Energy & Environment

Energy information chief blames market for high fuel prices

A gas pump is seen at a Sunoco Gas Station in Lake Ariel, Pa. on Friday, November 27, 2015.
Greg Nash

The head of the Energy Information Administration (EIA) testified Tuesday that market forces, rather than specific policies taken by the Biden administration, were to blame for high fuel prices. 

The remarks by Stephen Nalley, acting administrator of EIA, came during a Senate Energy and Natural Resources Committee hearing. 

“World consumption of petroleum is recovering faster than production, which is resulting in steady draws on global oil inventories and upward pressure on prices,” Nalley said, in his opening remarks. 

The EIA is considered a nonpolitical statistics agency within the Energy Department.

The Energy and Natural Resources Committee, which is led by Sen. Joe Manchin (D-W.Va.), put together the hearing to examine the causes, outlook and implications of energy price trends, which are currently high both in the U.S. and around the world.

Nalley argued that prices are high because oil supply is not recovering as quickly as demand. A contributor to this imbalance, he said, is less enthusiasm from investors amid the economic downturn.

“One of the major contributing factors is the economic downturn,” he said. “Investors were hit pretty hard financially. I think they’re trying to reposition themselves for the long term, so there’s been a lot of written speculation about why they’re not coming back into the market.”

Nalley also predicted that oil prices would remain high this year but could see a drop next year.

“We expect global oil prices to remain near current levels for the rest of this year but to drop by about $10 per barrel next year as production increases in the United States, OPEC, and other countries,” he said, referring to a group of oil-exporting nations.

He also said the agency believes that home heating bills in the U.S. will increase this winter.

As of Tuesday, gasoline prices were situated at about $3.41 per gallon on average and have remained above $3 for months. They dipped last year because of the coronavirus, as fewer people were traveling or commuting, but have since bounced back higher than they were before the pandemic.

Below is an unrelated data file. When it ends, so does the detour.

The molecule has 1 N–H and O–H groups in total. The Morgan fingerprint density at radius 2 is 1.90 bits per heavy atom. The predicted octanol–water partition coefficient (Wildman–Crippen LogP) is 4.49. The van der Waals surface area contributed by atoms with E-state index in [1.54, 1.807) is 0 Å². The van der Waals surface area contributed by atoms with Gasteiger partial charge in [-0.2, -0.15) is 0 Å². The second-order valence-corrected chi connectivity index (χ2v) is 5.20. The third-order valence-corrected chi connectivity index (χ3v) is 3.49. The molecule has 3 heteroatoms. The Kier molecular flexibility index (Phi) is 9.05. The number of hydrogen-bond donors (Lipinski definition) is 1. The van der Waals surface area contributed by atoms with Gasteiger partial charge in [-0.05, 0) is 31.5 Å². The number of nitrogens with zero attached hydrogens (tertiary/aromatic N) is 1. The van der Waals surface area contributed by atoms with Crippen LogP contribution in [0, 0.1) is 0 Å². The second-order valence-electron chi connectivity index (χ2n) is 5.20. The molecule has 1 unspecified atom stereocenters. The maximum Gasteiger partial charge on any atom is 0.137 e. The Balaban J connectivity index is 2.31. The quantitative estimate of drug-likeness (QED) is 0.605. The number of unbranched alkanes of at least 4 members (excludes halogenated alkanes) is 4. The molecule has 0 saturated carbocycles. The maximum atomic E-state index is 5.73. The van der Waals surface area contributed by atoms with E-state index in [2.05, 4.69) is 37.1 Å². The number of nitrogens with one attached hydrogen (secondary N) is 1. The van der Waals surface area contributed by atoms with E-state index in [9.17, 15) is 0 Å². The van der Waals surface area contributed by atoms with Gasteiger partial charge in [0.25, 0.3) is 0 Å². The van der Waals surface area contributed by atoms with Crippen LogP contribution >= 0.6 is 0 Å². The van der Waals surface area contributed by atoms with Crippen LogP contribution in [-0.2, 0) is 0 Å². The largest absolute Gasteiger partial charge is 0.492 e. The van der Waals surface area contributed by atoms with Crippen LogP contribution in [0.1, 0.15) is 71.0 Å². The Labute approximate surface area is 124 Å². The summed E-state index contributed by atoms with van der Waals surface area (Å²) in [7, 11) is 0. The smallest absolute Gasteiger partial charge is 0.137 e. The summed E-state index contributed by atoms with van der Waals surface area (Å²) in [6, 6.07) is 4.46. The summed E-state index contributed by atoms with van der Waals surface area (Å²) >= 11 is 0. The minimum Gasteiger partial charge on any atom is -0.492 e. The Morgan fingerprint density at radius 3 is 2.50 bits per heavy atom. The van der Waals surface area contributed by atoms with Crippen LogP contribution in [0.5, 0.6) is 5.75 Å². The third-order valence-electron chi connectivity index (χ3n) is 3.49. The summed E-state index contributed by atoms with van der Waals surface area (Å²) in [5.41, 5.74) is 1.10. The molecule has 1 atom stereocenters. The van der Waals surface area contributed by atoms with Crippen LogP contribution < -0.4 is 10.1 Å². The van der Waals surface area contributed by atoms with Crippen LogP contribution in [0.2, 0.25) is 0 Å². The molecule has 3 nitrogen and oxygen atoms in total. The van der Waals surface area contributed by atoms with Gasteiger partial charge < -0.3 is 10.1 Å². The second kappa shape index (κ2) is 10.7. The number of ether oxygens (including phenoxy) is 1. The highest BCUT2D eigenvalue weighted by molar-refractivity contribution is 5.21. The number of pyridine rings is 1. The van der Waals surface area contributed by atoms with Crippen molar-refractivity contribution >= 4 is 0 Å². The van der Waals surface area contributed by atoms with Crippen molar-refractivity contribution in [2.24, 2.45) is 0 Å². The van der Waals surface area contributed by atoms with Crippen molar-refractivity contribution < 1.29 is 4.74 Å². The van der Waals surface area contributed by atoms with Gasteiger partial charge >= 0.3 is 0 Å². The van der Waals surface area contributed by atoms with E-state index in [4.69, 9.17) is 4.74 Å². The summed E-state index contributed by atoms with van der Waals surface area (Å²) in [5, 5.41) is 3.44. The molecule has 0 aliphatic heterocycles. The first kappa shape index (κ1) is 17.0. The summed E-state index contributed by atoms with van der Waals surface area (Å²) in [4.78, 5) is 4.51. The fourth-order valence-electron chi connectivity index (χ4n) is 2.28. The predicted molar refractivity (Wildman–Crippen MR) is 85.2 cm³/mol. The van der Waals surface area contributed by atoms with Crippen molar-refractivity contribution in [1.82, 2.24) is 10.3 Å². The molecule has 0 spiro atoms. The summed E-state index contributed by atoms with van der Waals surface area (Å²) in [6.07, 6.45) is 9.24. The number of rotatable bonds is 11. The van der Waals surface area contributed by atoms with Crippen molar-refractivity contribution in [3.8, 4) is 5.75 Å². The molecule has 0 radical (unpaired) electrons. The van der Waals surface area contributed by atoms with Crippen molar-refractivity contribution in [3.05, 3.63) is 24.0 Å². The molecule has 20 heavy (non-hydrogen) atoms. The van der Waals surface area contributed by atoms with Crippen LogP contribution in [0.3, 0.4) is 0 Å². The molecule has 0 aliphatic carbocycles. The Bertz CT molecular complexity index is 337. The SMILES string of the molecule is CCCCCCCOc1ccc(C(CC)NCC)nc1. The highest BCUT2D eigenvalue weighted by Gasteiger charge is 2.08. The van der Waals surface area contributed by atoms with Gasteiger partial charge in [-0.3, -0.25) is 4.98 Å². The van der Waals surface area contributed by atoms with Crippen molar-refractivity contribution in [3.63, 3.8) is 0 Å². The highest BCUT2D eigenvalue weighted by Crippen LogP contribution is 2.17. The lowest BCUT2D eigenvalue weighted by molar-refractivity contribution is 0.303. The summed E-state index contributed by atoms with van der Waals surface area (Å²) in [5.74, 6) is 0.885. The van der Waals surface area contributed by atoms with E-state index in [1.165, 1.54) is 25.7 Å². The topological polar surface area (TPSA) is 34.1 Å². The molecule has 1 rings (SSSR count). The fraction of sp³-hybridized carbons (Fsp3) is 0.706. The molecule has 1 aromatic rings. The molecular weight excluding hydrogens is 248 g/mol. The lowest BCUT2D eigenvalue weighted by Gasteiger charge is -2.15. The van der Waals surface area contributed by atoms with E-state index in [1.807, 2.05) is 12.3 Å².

Republicans have hammered Democrats over gasoline prices and inflation, criticizing both the Biden administration’s policies and Democratic lawmakers’ efforts to pass a major spending package in Congress.

These same criticisms extended into the hearing as the GOP took aim at both the administration’s policies and their Democratic colleagues. 

“The House Democrats’ bill will increase energy prices,” said Sen. John Barrasso (Wyo.), the top committee Republican. “It will impose a natural gas tax on American families. … At a time of skyrocketing energy prices, House Democrats want to make it even more expensive for families to heat their homes.”

The Democrats’ bill had originally sought to put a fee on emissions of a potent climate-warming gas called methane from oil and gas production.

But the latest iteration introduced in the House uses a carrots and sticks approach, providing incentives for companies to cut methane releases and charging them for releases above a certain threshold.

During the hearing, International Energy Agency chief energy economist Tim Gould pointed out that in Europe, countries that rely on renewables didn’t see as great of a jump in electricity prices compared to those relying on natural gas.

“Countries that had the largest increase were those that had the largest share of natural gas generation, and also the most limited interconnections with other countries,” he said, citing an analysis that came out this week.

“Countries that had the smallest increase in electricity prices were those primarily in the Nordic countries that have invested primarily in renewables,” he added, noting that Poland, which heavily relies on coal, also did not see a large price surge. 

Democrats on the panel railed against U.S. fuel exports, arguing that reigning in shipments abroad could increase domestic supply.

“We are exporting our principal advantage in the world economy,” said Sen. Angus King (I-Maine), who caucuses with Democrats. “We are literally subsidizing Chinese manufacturing by sending them our natural gas.”

Asked by Manchin if this was causing U.S. prices to spike, Nalley said, “Clearly there’s a connection there that we’re seeing higher prices.”

He later warned, though, that curtailing exports could cause prices internationally to “skyrocket.”

Earlier this month, a group of 11 Democrats wrote to President Biden calling on him to both ban crude oil exports and tap into the country’s oil reserves to tackle fuel prices. 

Nalley was also asked about releasing fuel from the Strategic Petroleum Reserve and said it could provide a little temporary relief.

“We did some recent analysis where … somewhere between 15 million barrels to 48 million barrels for a short period of time would bring down the price of crude oil about $2 per barrel, about 5 to 10 cents at the pump,” he said.

Earlier this month, the Biden administration indicated that it could tap the strategic petroleum reserve to lower gasoline prices, with Energy Secretary Jennifer Granholm saying “that’s one of the tools that [Biden] has, and he’s certainly looking at that.”

Tags Angus King Jennifer Granholm Joe Biden Joe Manchin John Barrasso

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